Speaking opportunities: Infosecurity Magazine webinar week, June 2015

Infosecurity Magazine is organising a week of webinars, starting on June 15.

These are all discussion-format sessions aimed at an audience of security professionals. I am looking for speakers for the sessions below; our ideal guests are analysts, academics, security researchers and consultants, as well as CIOs and CISOs (please note speaking slots are usually not open to those working for specialist information security companies).

The outlines for the sessions are below, please email in the first instance if you are interested in taking part:

Monday 15th June, 3pm BST:

APTs: Overhyped or Under-managed?

Moderator: Stephen Pritchard

The term ‘advanced persistent threat’ has been used (and perhaps abused) by information security vendors and professionals for years, but has the information security industry reached an accurate consensus on what an APT actually is, and how to manage one? This session will look to define the term and questions whether APTs are overhyped, or indeed under-managed, and what information security professionals should be doing about them.

Wednesday 17th June, 3pm BST:

Strengthening the Weakest Link: Securing the Supply Chain

Although third-party suppliers bring many benefits, the reality is that their systems, data management and even employee training standards may be vastly different to that of the organization receiving the services. Many organizations fail to consider whether their suppliers take the same attitude to cyber-attacks and hacking risks as they do. This session considers the questions that organizations should be asking their suppliers, and where liability lies in the event of a security incident.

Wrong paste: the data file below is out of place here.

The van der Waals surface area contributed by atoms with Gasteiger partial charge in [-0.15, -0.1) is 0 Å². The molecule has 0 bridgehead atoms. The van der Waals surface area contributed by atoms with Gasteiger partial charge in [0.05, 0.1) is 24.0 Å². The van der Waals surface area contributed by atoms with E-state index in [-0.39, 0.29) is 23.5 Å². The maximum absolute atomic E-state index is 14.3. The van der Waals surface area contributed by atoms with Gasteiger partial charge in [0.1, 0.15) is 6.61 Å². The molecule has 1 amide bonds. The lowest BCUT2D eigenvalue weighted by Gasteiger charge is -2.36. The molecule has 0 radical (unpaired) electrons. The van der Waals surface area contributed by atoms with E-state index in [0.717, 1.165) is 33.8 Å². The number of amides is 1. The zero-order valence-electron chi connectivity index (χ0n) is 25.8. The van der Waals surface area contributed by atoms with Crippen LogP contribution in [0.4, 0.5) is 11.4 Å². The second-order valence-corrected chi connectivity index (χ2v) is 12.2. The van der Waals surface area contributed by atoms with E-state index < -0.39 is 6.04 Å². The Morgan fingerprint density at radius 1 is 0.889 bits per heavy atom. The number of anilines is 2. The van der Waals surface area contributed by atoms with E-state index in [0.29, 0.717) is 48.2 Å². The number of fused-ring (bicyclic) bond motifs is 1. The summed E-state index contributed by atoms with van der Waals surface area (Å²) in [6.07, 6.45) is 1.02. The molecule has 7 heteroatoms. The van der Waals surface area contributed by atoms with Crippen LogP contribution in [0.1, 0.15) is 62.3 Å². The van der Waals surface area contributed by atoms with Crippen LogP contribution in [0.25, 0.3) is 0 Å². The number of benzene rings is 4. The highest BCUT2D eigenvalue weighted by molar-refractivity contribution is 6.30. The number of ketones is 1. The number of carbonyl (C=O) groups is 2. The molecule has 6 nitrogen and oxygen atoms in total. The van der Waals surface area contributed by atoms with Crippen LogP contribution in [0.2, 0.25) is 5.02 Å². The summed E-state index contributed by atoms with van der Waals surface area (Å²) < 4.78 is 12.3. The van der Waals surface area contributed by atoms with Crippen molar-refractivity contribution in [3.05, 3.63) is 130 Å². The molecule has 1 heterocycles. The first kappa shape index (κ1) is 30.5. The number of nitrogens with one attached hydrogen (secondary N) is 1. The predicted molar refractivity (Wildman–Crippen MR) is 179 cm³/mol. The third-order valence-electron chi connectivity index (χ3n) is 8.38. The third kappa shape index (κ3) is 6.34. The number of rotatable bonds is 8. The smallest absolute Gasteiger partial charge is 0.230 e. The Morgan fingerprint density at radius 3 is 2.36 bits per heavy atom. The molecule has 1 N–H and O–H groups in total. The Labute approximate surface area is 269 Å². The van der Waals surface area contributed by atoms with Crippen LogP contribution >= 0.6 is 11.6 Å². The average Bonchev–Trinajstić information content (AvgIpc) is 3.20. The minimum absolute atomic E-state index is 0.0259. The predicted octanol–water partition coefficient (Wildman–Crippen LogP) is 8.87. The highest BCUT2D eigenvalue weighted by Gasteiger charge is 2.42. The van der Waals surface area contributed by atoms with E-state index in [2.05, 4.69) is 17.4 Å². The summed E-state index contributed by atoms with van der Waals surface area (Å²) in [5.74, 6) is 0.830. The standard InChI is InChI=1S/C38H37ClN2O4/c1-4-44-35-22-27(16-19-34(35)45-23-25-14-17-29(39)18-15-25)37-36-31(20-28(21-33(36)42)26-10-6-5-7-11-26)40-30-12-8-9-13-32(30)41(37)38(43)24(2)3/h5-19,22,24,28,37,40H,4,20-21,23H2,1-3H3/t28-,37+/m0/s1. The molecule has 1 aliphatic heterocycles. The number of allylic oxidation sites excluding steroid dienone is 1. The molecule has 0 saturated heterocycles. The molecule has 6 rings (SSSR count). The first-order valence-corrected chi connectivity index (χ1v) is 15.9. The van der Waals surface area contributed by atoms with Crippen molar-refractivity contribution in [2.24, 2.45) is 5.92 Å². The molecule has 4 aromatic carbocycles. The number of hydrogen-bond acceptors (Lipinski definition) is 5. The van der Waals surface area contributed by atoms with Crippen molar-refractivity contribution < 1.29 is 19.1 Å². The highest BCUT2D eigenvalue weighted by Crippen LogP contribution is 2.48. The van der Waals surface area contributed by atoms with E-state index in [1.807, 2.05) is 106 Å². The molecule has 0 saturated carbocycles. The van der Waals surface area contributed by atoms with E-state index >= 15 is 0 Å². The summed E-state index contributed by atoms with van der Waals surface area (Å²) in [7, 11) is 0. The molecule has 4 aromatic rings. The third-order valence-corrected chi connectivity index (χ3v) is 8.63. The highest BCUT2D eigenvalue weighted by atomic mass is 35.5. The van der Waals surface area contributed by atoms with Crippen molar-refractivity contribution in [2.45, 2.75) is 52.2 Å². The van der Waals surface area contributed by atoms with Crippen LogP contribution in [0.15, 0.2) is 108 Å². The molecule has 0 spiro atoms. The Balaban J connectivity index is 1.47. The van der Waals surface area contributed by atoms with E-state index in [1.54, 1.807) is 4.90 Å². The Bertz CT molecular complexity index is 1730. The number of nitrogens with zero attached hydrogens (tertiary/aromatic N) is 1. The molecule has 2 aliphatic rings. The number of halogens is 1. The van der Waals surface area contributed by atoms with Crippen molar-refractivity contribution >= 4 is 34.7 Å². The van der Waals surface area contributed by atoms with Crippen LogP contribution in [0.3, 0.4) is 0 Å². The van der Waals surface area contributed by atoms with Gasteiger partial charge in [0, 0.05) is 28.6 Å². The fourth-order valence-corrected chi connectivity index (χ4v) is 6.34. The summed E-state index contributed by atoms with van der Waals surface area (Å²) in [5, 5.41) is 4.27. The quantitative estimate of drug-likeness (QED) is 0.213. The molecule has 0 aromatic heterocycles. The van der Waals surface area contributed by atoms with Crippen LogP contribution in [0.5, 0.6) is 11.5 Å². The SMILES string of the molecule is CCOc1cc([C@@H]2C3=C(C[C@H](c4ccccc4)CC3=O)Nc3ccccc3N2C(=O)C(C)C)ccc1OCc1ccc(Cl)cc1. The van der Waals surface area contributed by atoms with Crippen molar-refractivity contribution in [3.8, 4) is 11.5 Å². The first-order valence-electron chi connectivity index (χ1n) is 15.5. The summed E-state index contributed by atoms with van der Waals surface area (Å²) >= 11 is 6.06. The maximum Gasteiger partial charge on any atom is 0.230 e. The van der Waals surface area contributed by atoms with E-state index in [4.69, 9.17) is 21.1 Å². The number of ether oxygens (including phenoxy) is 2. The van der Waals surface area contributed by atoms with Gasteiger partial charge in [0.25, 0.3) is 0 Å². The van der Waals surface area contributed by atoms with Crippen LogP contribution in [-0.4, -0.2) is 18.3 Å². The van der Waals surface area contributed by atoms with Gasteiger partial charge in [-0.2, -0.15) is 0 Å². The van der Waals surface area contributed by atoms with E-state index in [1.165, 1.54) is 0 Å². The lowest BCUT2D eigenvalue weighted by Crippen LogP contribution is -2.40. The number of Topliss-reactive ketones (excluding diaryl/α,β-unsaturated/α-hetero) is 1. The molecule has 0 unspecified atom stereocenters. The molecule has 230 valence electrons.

Thursday 18th June, 2pm EST:

Finding Privacy and Trust in the Cloud

As organizations turn to the cloud to improve efficiency and reduce costs, information security professionals struggle to gain assurance that their organization’s data is secure. As sensitivity to privacy heightens following revelations about government surveillance, companies can’t afford to risk their critical information assets. The increased scrutiny has placed pressure on cloud providers to provide assurance around their ability to protect data. This session advises information security professionals about the questions they should be asking in order to find privacy and trust in the cloud.

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About stephenpritchard
Freelance journalist specialising in business and technology, based in London (UK).

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